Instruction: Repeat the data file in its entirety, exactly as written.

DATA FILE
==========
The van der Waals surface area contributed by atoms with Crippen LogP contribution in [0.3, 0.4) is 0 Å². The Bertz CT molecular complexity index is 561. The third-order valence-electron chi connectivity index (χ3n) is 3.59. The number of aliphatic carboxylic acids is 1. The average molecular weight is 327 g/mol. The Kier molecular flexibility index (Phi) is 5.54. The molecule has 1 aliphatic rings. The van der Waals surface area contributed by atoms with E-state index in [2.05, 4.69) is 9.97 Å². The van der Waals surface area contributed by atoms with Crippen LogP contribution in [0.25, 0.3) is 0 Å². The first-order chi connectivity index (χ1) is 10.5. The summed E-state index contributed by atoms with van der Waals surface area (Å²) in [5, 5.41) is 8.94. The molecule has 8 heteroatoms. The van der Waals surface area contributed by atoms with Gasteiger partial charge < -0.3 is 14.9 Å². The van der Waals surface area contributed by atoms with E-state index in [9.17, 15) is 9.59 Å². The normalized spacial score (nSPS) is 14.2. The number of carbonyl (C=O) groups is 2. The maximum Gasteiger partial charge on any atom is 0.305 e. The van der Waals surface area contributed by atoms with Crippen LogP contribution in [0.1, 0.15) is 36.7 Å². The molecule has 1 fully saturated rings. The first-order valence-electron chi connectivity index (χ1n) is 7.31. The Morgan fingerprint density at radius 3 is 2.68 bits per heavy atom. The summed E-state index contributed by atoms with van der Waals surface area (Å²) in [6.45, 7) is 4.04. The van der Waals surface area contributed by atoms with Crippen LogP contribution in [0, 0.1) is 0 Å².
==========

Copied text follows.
The van der Waals surface area contributed by atoms with Crippen LogP contribution in [0.3, 0.4) is 0 Å². The Bertz CT molecular complexity index is 561. The third-order valence-electron chi connectivity index (χ3n) is 3.59. The number of aliphatic carboxylic acids is 1. The average molecular weight is 327 g/mol. The Kier molecular flexibility index (Phi) is 5.54. The molecule has 1 aliphatic rings. The van der Waals surface area contributed by atoms with E-state index in [2.05, 4.69) is 9.97 Å². The van der Waals surface area contributed by atoms with Crippen LogP contribution in [0.25, 0.3) is 0 Å². The first-order chi connectivity index (χ1) is 10.5. The summed E-state index contributed by atoms with van der Waals surface area (Å²) in [5, 5.41) is 8.94. The molecule has 8 heteroatoms. The van der Waals surface area contributed by atoms with Gasteiger partial charge < -0.3 is 14.9 Å². The van der Waals surface area contributed by atoms with E-state index in [9.17, 15) is 9.59 Å². The normalized spacial score (nSPS) is 14.2. The number of carbonyl (C=O) groups is 2. The maximum Gasteiger partial charge on any atom is 0.305 e. The van der Waals surface area contributed by atoms with Crippen LogP contribution in [0.1, 0.15) is 36.7 Å². The molecule has 1 fully saturated rings. The first-order valence-electron chi connectivity index (χ1n) is 7.31. The Morgan fingerprint density at radius 3 is 2.68 bits per heavy atom. The summed E-state index contributed by atoms with van der Waals surface area (Å²) in [6.45, 7) is 4.04. The van der Waals surface area contributed by atoms with Crippen LogP contribution in [0, 0.1) is 0 Å².